I just listened to President Obama's speech at Federal Hall about the anniversary of the Lehman collapse and the need for regulatory reform. It was a fine speech replete with thoughtful phrases and high-minded ideals. However, the time for talk has passed. Now, we need much more than words. We need action.
In his introductory remarks, the President expressed his admiration for Secretary of the Treasury Timothy Geithner, Christina Romer, Paul Volcker, and Barney Frank. Oddly, during his historic remarks on regulatory reform, the President did not mention present Securities and Exchange Commission Chair Mary Schapiro, present Commodity Futures Trading Commission Chair Gary Gensler, and the Financial Industry Regulatory Authority Chair Richard Ketchum.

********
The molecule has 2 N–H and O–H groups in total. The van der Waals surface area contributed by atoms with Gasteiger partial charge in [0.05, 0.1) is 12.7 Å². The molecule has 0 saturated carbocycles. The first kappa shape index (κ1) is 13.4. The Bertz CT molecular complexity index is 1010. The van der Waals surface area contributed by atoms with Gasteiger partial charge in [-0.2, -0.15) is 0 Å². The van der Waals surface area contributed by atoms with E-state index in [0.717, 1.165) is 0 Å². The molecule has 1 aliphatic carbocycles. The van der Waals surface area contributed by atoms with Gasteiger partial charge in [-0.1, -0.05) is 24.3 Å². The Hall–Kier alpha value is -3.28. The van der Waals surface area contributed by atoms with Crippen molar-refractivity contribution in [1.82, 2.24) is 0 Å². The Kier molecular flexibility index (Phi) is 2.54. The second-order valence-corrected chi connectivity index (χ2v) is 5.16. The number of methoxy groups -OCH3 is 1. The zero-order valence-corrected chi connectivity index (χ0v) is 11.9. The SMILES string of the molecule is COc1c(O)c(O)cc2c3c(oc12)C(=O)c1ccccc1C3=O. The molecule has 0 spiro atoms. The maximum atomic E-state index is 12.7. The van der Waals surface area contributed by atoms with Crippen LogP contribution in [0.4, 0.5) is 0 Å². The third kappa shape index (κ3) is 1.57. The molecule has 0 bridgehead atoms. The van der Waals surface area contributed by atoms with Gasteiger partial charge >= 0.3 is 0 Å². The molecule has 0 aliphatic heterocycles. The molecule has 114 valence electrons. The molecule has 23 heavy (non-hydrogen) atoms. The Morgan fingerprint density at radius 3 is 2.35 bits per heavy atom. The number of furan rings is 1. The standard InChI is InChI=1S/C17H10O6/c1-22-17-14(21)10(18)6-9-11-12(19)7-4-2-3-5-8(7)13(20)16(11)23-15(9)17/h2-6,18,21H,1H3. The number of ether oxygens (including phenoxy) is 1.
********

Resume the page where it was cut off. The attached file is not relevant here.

What should we infer from the failure to reference those regulators? If the omissions were Freudian slips, then they are telling ones. What is the Obama vision for meaningful regulatory reform that does not include the SEC, CFTC, and FINRA? Don't get me wrong -- I welcome the abolition of both the SEC and FINRA and I desire their replacement with a far more effective securities regulator. Still -- was the President's failure to reference those three regulators intentional or inadvertent? Fascinating.
I was glad to hear the President promise that we will not go back to the days of reckless behavior and unchecked appetites. I applaud the President's call for strong rules of the road, and particularly those that do not stifle innovation or enterprise. Moreover, his promise of transparency and accountability is exactly what we need.
As the expression goes: Talk is cheap. The challenge for the President is to translate his fine words into concrete action.
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